When I was a 21, I began to
question my mother’s love,
that silky dust grown and born with me
as much as my placenta, umbilical cord.
She lathered her love on me as
an infant, red haired and dependant.
That was before I could lift my head,
travel by foot, speak with those
unexpected noises that slip past
my toothless gums. Now, that sacred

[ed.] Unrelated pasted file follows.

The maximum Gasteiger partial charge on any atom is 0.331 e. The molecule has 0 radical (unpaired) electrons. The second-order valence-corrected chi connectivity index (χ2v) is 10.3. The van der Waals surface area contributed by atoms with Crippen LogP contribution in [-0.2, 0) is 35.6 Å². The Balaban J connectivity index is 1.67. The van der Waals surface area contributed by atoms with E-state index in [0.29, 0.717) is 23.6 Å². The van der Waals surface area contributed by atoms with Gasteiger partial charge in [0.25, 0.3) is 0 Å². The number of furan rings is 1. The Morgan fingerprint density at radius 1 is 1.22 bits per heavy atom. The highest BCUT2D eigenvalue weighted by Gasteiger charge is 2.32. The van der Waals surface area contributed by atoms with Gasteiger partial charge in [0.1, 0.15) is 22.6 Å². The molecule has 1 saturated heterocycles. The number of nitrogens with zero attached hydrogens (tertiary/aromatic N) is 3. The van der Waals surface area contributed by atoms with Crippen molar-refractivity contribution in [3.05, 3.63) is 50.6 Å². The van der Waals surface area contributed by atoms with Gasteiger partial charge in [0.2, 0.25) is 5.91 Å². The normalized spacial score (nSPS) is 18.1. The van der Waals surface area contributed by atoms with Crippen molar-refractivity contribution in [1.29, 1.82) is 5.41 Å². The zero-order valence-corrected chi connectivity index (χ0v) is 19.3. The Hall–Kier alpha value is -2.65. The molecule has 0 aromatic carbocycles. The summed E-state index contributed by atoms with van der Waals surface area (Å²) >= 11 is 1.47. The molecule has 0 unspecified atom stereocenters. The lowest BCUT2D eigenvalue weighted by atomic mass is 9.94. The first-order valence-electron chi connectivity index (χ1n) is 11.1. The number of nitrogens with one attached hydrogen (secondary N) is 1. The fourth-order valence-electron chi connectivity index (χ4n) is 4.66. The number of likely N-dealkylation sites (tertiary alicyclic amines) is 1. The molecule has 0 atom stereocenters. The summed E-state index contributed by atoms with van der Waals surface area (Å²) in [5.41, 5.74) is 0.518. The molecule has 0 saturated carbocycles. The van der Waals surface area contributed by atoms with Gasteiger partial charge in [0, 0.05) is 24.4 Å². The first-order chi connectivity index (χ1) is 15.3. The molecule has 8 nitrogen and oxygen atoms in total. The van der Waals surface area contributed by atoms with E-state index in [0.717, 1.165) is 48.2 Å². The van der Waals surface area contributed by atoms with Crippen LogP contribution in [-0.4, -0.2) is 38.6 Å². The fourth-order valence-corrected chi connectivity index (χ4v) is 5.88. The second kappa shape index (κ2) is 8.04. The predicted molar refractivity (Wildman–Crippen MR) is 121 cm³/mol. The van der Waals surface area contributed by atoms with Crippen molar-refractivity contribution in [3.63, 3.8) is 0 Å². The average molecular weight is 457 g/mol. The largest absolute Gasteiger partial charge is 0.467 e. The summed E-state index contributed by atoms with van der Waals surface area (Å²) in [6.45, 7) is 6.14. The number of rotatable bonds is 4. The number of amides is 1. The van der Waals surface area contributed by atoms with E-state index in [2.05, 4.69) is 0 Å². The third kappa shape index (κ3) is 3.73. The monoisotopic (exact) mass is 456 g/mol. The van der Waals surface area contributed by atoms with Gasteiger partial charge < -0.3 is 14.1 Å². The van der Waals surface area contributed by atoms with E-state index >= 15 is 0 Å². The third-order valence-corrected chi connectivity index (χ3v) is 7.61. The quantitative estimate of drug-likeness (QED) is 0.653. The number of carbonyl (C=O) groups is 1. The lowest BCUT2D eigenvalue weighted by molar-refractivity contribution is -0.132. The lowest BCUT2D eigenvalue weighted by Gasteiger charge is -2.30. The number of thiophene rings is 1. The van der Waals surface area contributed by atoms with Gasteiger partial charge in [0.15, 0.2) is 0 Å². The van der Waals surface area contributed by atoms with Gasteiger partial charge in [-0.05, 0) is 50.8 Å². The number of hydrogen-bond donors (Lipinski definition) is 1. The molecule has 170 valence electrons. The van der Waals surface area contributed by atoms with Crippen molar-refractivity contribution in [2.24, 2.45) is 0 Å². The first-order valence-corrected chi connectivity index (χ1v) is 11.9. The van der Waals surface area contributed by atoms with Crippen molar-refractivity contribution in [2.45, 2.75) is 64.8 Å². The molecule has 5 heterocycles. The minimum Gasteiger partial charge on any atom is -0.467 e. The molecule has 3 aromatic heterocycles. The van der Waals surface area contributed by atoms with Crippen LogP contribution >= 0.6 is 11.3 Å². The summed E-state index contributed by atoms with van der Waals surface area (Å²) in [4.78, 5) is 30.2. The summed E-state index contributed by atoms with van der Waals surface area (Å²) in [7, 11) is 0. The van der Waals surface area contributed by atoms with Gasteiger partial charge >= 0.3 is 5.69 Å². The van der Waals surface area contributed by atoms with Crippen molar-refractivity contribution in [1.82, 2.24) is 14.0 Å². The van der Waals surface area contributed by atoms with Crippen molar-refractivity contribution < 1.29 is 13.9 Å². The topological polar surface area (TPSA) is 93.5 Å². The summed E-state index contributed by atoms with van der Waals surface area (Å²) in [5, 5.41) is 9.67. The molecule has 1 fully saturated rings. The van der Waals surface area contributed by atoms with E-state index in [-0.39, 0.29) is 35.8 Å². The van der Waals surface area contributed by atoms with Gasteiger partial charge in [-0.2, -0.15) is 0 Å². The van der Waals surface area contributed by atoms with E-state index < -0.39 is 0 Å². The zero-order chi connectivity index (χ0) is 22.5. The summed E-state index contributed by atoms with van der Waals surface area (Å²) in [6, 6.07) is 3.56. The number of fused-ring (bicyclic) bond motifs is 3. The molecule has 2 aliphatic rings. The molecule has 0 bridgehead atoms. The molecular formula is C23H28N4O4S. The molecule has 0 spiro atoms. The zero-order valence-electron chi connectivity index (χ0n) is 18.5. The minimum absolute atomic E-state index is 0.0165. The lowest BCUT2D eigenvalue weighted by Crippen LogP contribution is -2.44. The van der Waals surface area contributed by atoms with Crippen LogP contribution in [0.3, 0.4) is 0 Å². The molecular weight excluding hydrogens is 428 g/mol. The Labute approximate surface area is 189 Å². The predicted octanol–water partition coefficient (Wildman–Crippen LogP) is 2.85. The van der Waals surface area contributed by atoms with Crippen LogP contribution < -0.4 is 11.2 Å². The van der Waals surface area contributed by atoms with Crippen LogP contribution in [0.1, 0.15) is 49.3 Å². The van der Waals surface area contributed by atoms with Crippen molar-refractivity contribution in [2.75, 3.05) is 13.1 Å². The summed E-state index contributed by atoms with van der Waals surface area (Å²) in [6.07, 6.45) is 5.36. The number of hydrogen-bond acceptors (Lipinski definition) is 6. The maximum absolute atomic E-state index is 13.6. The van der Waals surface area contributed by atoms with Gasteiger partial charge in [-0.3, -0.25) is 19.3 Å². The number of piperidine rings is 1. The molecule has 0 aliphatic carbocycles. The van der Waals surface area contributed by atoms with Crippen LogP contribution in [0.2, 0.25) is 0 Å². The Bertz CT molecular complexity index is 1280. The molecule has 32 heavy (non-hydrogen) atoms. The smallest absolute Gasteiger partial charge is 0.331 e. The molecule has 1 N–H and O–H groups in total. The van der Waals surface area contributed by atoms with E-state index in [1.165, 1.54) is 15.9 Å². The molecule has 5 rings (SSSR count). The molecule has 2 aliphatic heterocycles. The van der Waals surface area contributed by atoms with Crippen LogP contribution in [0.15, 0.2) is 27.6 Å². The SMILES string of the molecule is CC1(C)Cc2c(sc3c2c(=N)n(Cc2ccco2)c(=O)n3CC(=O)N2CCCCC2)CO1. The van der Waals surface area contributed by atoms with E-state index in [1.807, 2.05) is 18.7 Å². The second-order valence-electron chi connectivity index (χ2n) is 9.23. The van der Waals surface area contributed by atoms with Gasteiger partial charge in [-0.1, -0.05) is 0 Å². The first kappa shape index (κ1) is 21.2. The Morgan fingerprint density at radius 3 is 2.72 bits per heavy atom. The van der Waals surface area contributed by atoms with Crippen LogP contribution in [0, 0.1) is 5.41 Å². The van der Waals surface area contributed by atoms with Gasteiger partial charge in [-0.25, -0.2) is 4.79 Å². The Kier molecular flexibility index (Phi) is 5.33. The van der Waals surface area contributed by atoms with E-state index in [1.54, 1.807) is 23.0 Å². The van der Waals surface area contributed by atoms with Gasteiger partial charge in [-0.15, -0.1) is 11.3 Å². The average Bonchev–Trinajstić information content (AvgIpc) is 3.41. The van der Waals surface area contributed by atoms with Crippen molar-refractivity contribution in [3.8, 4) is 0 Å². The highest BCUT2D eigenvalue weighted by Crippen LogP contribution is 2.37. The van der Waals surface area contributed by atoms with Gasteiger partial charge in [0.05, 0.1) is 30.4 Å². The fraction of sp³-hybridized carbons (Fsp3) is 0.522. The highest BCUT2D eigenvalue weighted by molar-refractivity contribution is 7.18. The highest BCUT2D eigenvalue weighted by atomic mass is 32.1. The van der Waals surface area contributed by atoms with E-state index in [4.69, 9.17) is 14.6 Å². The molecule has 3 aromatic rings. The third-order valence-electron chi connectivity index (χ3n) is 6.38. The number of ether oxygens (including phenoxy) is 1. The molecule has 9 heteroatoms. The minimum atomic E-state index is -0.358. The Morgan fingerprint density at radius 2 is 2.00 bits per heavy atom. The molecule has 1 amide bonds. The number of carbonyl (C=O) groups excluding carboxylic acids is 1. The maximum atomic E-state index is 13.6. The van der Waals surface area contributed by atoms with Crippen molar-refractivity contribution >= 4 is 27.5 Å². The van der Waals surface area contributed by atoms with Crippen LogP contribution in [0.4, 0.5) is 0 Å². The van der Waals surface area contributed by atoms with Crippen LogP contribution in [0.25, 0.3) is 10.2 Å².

substance runs low in the mason jar
hidden behind a shoebox.
For years she had scattered it over
my pink bedroom, floral bed set;
smeared it over my blushed cheeks
as she dropped me off at middle school;
speckled it in every day’s bagged lunches,
drives home from school, goodnight kisses.
But, for her daughter with no grad school plans
or full time jobs- when she reaches her hand
into that glass jar of rare love,
fingernails scrape the bottom.